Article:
Mistaken Identity, ID Theft & Background Check Identity Verification Problems
Identity background checks may not seem all that necessary for employers. Between criminal background checks, drug screenings, MVR checks, and more, it may feel like you’re gathering enough information to verify a person’s identity. However, that’s not always the case, as mishaps like mistaken identity, identity theft, and more can cause issues for both employers and employees.
The importance of an identity background check is two-fold: First, it adds an extra layer of security in confirming the information revealed in the other screenings actually belongs to the candidate. Next, it gives you peace of mind that the person you’re hiring is who they say they are.
With millions of identities stolen each year, it’s possible for a candidate to use a stolen identity to apply for positions, putting employers at risk of hiring someone who isn’t who they appear to be. Identity background checks act as an extra level of security when screening candidates, especially ones in remote positions, freelancers, contractors, and more.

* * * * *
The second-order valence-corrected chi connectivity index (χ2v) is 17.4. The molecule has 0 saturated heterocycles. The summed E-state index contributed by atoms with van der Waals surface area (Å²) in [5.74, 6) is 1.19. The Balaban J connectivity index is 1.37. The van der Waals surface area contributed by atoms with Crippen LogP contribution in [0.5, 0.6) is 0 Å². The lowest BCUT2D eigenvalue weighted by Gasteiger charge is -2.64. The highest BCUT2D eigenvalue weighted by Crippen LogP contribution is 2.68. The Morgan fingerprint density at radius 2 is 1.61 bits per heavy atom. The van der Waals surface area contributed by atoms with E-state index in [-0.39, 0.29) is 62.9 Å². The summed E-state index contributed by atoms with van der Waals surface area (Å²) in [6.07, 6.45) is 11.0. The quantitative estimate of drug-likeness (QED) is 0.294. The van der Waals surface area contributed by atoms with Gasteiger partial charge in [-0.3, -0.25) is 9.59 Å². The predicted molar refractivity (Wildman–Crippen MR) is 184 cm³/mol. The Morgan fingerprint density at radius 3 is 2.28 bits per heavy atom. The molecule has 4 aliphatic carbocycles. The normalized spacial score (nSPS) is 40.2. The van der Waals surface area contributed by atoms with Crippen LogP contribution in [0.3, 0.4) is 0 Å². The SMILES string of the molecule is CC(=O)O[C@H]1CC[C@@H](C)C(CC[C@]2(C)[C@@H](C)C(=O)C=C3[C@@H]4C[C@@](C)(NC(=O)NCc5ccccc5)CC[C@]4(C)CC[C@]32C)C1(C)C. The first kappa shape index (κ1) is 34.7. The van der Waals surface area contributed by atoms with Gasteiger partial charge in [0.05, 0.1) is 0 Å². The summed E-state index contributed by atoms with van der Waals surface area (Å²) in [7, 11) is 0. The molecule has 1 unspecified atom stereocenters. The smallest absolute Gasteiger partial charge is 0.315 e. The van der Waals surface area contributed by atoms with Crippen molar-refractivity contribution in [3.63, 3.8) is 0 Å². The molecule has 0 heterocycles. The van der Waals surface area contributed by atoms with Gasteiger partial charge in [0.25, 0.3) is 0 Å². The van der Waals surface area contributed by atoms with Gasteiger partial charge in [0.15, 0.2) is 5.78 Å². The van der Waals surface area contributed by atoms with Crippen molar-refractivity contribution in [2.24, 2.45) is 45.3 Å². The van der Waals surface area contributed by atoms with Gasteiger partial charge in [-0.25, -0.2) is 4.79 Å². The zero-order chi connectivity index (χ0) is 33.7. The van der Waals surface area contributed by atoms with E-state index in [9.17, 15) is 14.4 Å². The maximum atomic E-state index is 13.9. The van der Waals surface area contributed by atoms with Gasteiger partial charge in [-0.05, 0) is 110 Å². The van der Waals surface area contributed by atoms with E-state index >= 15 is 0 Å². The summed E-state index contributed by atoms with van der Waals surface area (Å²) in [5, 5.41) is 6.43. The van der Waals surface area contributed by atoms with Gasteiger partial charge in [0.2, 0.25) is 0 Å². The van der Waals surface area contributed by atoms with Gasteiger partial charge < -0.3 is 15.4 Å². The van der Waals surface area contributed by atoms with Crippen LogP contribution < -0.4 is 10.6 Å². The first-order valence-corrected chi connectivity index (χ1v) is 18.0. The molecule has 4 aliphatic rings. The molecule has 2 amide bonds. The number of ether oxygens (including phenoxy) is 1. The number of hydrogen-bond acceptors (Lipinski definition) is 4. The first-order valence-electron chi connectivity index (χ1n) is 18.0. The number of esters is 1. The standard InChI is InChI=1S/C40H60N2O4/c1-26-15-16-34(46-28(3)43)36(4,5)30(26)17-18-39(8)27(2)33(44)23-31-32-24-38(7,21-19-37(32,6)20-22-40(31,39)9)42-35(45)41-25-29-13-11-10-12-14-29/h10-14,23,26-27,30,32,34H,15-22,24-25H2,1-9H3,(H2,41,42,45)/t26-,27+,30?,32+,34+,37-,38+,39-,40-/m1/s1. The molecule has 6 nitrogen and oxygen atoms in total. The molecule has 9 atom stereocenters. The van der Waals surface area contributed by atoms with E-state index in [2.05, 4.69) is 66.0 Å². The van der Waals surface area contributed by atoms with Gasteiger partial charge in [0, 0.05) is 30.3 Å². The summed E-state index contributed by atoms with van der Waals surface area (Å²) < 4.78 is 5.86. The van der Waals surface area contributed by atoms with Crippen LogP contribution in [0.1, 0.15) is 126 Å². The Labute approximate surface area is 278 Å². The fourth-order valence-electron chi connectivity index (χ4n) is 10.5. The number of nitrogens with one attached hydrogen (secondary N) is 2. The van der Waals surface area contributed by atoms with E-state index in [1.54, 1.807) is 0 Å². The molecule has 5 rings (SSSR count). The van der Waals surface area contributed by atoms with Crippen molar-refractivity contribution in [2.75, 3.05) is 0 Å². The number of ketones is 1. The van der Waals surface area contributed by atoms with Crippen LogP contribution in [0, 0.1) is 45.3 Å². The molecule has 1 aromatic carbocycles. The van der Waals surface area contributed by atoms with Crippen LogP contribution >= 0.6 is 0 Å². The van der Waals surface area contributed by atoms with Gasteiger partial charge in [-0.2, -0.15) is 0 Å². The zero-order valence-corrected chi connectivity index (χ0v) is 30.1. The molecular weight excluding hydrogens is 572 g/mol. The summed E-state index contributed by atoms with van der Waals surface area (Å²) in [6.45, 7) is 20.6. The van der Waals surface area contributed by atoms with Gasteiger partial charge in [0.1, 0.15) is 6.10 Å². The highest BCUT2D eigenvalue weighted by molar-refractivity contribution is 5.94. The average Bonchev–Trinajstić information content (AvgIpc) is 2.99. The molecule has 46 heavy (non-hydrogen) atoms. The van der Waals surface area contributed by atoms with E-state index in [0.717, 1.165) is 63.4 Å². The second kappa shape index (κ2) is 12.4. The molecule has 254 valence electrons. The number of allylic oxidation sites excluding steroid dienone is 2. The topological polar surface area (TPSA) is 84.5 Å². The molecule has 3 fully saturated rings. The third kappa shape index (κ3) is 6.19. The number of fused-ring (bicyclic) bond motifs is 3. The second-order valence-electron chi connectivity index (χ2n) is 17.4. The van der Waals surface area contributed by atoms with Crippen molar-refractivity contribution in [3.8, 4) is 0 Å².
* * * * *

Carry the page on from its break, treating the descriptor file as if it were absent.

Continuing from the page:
That’s why identity background checks through third-party services like GoodHire are crucial for the screening and hiring process. They can minimize risks for employers—both in hiring candidates with the right qualifications, and adding an extra layer of security to make sure your candidate is the person they claim to be.
Challenge #1: Mistaken Identity
One of the most common issues with identity verification is mistaken identity. In other words: when a criminal background check or other type of screening reveals information that doesn’t match the candidate. These are typically instances in which a candidate shares the same name (and even sometimes the same birthday) as someone else.
In this instance, red flags may appear on someone’s background check that belong to someone else. Red flags like:
- Criminal records
- Appearance of the sex offender registry, and more
If that happens, a candidate may be denied a job offer based on inaccurate data. That was the case of one man in New York City whose job offer was revoked after a background check revealed he was convicted of drunk driving, larceny, and forgery.
It was later revealed that the candidate shared the same name and birthday as a man who was actually convicted of it all—but they had a different middle initial. As a result, a lawsuit was filed against the employer’s screening service for not conducting thorough screenings to verify the man’s identity.